by Emile Schepers
U.S. participation in the war in Libya appears to be coordinated out of a former French Foreign Legion base in Djibouti, a tiny country of a half million souls at the very tip of the Horn of Africa. This is the forward base of AFRICOM, the unified command for African action set up in 2007 by former President George W. Bush and his Secretary of Defense Robert Gates, who has continued in that post under President Barack Obama. Why the United States has set up such a special Africa operation, and what this portends, bears examination.
The original reason given for the creation of AFRICOM, with its main base not in Africa but in Stuttgart, Germany, was to coordinate anti-terrorism efforts in countries such as Somalia, where the collapse of organized government had led to a very unstable and dangerous situation. But although some African countries were happy to take military hardware from the United States, many of them, including especially South Africa, expressed qualms.
Other than the anti-terrorism motive, commentators have raised the issue of oil. Oil industry analysts predict that by the year 2015, the United States will be getting 25 percent of its imported oil from African sources. The biggest oil producers in Africa are Libya, with 47 billion barrels in proved reserves (and maybe lots more yet undiscovered), Nigeria (37.5 billion barrels), Angola (13.5 billion barrels), Algeria (13.4 billion barrels) and the Sudan (6.8 billion barrels). Smaller African countries, including Gabon and Equatorial Guinea, have large-scale oil production proportional to their size. Writing in 2008, Antonia Juhasz posits an oil politics motive for the creation of AFRICOM. « The concern is that, as it has in Iraq, a larger US military presence in Africa will strain the overburdened military while increasing internal hostilities, regional instability and anger at the United States, » he said, adding, « The ultimate objective of the two efforts is the same: securing big oil’s access to the region’s oil. »
Libya, Nigeria, Angola and Algeria are all member states of OPEC, the cartel of oil producing countries, whose joint actions in setting production quotas have a profound effect on the price of oil. Numerous U.S. oil companies are invested in the African oil-producing countries, including Libya. Even though leader Moammar Gadaffi’s government nationalized a lot of foreign oil facilities when it took power from King Idris in 1969, some major foreign, including U.S., oil companies have investments in Libya, in joint operations with the Libyan state. These include Marathon, Hess, Conoco, Gulf, Occidental, BP, Repasol (Spain), Eni (Italy) and Total (France) among others.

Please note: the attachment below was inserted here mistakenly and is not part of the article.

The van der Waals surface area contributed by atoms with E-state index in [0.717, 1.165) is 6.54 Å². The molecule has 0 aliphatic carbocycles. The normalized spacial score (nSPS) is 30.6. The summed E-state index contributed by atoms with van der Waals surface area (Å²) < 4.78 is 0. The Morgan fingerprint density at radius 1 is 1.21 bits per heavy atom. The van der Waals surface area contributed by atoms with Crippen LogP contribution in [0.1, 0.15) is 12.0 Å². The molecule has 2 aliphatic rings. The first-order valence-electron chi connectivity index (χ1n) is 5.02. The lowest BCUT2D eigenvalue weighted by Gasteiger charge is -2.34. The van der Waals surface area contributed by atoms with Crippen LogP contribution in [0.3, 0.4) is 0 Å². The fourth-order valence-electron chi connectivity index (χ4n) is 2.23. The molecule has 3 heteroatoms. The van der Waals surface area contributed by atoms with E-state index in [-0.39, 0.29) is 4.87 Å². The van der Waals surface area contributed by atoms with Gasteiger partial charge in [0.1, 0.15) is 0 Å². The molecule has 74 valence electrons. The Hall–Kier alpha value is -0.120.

In 2009, Gadaffi started suggesting that he might nationalize the remaining foreign oil assets in Libya (AFRICOM had already been set up by that time), and he has renewed that threat since the NATO intervention began last week. But right now sanctions imposed by the U.S. and the European Union have reduced Libya’s oil exports to a trickle, resulting in a worldwide jump in fuel prices. A drastic intervention leading to the removal of Gadaffi and greater freedom of operation for these oil companies might well be part of the motive for the intervention, especially on the part of major European Union countries dependent on Libya for their energy needs.
Countering Chinese influence in Africa
Another reason given by some analysts for the creation of AFRICOM is as a counter to Chinese commercial advances in Africa. AFRICOM is mainly a military entity, but includes civil operations that are supposed to win the hearts and minds of Africans through development projects.
Carmel Davis, Chairman of Roger Holdings, Inc., raised this issue in a 2008 paper. To Davis, countering Chinese influence in Africa is good, because Chinese companies tend not to interfere with the existing governments of African countries in which they invest. Davis feels that this is bad; he’d rather use American commerce to bring about political changes in African countries so that they can develop in a democratic capitalist direction. Though Davis’ company seems to be involved with restaurants and not petroleum, he may be onto something when he says, « The experience of China may resonate with African leaders » because of the way China has achieved massive growth without loss of power by the ruling Communist Party. Further « What China offers may also resonate: Instead of the conditionalities of aid provided by the Bretton Woods organizations [the International Monetary Fund and the World Bank] and Western governments influenced by NGOs and public opinion, China offers a market-oriented relationship with willing buyers who explicitly eschew conditionality. »
In plain English, burgeoning trade with China may be seen by Africans as meeting economic needs without political interference under the pretext of « humanitarian intervention » or not. And China buys lots of African oil.